Learn to photograph Northern Lights like a pro. Sign up for Peter Rosen's Aurora Photo Courses in Abisko National Park.
CHANCE OF STORMS: Friday the 13th could be a lucky day for sky watchers. Several minor CMEs propelled toward Earth earlier this week by active sunspot AR2297 are expected to arrive en masse on March 12th and 13th. Their collective impact could spark bright auroras around the Arctic Circle. NOAA forecasters estimate a 60% chance of G1-class geomagnetic storms when the CMEs arrive. Aurora alerts: text, voice
X2-FLARE AND RADIO BLACKOUT: All week long, sunspot AR2297 has been crackling with solar flares. Yesterday it produced a really big one. On March 11th at 16:22 UT (09:22 PDT), Earth orbiting-satellites detected an X2-class flare. The blast zone was larger than Earth tself:
Extreme ultraviolet radiation from the explosion ionized the upper layers of Earth's atmosphere, causing HF radio blackouts and other propagation effects on the dayside of our planet, particularly over the Americas: map.
In New Mexico, amateur radio astronomer Thomas Ashcraft was observing the sun using a wideband spectrograph when the flare occured. The radio blackout was obvious at every frequency from 15 MHz to 26 MHz:
"The X-flare scrambled the ionosphere thoroughly so that no decametric radio signals were supported in my part of the world," says Ashcraft. "The ionosphere started to reform after about fifteen minutes when stations began to reappear. (The stuff visible during the blackout was my own observatory electricity. Nothing exterior.)"
A coronal mass ejection (CME) was propelled into space by the explosion. However, we do not yet know if it will hit Earth. A glancing blow is possible on March 13th or 14th. Confirmation awaits the belated arrival of coronagraph data from SOHO. Stay tuned. Solar flare alerts: text, voice
Realtime Space Weather Photo Gallery
WHY DO SOLAR FLARES EXPLODE?: Later today, March 12th, NASA will launch a fleet of spacecraft to investigate the mystery of magnetic reconnection: On the sun, magnetic field lines cross, cancel, reconnect and—bang! A solar flare explodes. How does the simple act of crisscrossing magnetic fields trigger such a ferocious blast? The Magnetospheric Multiscale Mission aims to find out. Get the full story from Science@NASA.
SPACE SEEDS: In late February, the students of Earth to Sky Calculus conducted an experiment in "space agriculture." Using a sub-orbital helium balloon, they flew a dozen varieties of garden vegatables and flowers to the edge of space. Here are three of the seed packets photographed at an altitude of 112,030 feet:
During their ascent to the stratosphere, these seeds (and 80 other packets not shown) experienced temperatures as low as -63 C, air pressures akin to those on the planet Mars, and cosmic ray dose rates 40x Earth-normal. While these "space seeds" were flying to the edge of space, identical control samples remained behind on Earth.
Students intend to plant the flown seeds side-by-side with control samples to investigate whether near-space travel affects the viability, color, size, taste or other characteristics of the plants.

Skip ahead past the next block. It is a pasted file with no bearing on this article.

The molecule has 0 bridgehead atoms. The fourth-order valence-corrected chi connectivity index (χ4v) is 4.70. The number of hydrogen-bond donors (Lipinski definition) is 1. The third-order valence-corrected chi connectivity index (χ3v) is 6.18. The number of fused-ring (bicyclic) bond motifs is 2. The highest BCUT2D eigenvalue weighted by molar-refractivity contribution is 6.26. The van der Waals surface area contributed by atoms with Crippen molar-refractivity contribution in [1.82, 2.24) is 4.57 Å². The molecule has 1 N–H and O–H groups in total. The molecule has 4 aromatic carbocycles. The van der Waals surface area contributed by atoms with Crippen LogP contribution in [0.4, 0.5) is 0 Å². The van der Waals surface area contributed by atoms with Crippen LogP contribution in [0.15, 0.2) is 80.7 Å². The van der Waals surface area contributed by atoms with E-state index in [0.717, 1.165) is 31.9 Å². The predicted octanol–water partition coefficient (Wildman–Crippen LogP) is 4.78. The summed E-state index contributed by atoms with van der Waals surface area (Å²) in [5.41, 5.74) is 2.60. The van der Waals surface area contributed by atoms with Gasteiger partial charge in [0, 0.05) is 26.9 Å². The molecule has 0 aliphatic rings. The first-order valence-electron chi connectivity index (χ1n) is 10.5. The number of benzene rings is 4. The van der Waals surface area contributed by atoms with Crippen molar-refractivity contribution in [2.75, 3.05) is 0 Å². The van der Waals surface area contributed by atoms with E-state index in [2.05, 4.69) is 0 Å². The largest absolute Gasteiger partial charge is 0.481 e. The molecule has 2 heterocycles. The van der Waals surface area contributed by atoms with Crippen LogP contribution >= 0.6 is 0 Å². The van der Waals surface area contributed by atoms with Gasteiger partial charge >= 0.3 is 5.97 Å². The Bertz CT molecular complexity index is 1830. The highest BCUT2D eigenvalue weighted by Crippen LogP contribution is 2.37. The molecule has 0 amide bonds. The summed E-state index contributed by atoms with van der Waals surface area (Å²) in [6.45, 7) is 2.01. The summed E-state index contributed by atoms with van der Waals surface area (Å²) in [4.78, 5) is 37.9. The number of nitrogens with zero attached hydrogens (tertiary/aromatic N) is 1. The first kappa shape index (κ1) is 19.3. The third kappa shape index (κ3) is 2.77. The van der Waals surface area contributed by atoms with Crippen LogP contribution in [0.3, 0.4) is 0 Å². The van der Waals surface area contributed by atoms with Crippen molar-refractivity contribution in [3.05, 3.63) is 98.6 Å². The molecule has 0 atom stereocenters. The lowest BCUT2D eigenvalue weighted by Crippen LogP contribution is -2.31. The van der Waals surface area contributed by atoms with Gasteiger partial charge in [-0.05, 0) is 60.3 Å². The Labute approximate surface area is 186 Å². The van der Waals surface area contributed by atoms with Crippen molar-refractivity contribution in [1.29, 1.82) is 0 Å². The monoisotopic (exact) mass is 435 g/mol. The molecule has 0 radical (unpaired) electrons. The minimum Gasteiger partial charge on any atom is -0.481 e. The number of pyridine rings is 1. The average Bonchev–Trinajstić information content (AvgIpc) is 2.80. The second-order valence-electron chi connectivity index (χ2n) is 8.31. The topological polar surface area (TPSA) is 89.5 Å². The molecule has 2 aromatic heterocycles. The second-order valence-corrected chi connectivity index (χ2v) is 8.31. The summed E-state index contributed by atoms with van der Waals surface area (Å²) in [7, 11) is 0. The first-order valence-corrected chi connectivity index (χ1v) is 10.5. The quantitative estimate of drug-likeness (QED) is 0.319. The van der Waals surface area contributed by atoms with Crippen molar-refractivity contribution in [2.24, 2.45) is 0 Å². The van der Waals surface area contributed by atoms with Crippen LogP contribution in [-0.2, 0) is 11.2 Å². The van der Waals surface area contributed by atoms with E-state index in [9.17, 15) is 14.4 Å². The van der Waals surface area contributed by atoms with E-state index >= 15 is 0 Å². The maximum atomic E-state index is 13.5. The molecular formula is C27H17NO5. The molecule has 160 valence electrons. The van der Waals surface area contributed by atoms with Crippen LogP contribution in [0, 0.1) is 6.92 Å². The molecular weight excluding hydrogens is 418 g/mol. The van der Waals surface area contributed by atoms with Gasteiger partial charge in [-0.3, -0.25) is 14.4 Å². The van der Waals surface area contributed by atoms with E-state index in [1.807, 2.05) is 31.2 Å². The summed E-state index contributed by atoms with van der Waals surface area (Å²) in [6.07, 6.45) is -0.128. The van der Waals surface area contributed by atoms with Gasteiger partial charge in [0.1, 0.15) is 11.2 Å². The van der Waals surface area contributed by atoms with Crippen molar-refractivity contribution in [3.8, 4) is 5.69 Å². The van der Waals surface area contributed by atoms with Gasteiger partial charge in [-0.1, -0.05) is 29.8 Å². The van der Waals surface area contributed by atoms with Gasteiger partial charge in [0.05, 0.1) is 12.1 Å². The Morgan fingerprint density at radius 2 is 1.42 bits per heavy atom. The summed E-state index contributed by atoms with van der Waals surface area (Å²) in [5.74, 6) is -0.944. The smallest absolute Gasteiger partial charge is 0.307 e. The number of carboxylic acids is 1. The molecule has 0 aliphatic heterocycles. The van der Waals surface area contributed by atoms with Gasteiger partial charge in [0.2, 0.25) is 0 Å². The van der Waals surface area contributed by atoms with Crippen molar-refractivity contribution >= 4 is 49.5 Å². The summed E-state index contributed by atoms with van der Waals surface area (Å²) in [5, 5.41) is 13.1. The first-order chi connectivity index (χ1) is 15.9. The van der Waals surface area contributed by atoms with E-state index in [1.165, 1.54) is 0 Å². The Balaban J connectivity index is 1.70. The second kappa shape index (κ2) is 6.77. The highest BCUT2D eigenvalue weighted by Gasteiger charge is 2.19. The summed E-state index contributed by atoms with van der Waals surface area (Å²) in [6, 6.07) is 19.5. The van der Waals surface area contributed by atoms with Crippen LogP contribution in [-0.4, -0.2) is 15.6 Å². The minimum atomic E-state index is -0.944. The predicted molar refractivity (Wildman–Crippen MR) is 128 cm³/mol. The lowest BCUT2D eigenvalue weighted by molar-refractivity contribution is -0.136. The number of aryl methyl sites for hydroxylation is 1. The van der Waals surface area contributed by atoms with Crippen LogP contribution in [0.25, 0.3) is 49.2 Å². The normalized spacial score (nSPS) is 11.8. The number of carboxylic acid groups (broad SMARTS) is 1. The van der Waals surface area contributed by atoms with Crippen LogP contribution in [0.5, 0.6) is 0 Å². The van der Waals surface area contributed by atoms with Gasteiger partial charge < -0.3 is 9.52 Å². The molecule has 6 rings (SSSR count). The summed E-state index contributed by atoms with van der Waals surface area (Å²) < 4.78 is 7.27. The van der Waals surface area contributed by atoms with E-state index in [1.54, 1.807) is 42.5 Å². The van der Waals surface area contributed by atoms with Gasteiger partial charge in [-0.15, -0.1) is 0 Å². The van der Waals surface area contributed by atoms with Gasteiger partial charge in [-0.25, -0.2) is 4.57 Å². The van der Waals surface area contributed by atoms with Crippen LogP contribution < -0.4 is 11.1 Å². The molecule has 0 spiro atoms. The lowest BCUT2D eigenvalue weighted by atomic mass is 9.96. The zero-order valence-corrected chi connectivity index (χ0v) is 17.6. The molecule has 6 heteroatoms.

Readers, would you like to grow your own space garden? For a small donation of $49.95 to Earth to Sky Calculus, you can have some of these space seeds for yourself. They make a great science fair project and, possibly, a unique meal! You may chose any two seed types from the following list: turnips, cherry tomatoes, beefsteak tomatoes, sweet corn, green beans, bell peppers, helichrysum flowers, jalapeno peppers, petunias, radishes, sunflowers, cosmos flowers, pumpkins, broccoli and carrots. We will send you flown+control packets for both of your selections. Contact Dr. Tony Phillips to place your order. All proceeds support student research.
Realtime Comet Photo Gallery
Realtime Aurora Photo Gallery
Every night, a network of NASA all-sky cameras scans the skies above the United States for meteoritic fireballs. Automated software maintained by NASA's Meteoroid Environment Office calculates their orbits, velocity, penetration depth in Earth's atmosphere and many other characteristics. Daily results are presented here on Spaceweather.com.
On Mar. 12, 2015, the network reported 11 fireballs.
In this diagram of the inner solar system, all of the fireball orbits intersect at a single point--Earth. The orbits are color-coded by velocity, from slow (red) to fast (blue). [Larger image] [movies]
Potentially Hazardous Asteroids (PHAs
) are space rocks larger than approximately 100m that can come closer to Earth than 0.05 AU. None of the known PHAs is on a collision course with our planet, although astronomers are finding new ones
all the time.
On March 12, 2015 there were potentially hazardous asteroids. Notes: LD means "Lunar Distance." 1 LD = 384,401 km, the distance between Earth and the Moon. 1 LD also equals 0.00256 AU. MAG is the visual magnitude of the asteroid on the date of closest approach.
|The official U.S. government space weather bureau
|The first place to look for information about sundogs, pillars, rainbows and related phenomena.
|Researchers call it a "Hubble for the sun." SDO is the most advanced solar observatory ever.
|3D views of the sun from NASA's Solar and Terrestrial Relations Observatory
|Realtime and archival images of the Sun from SOHO.
|from the NOAA Space Environment Center
|the underlying science of space weather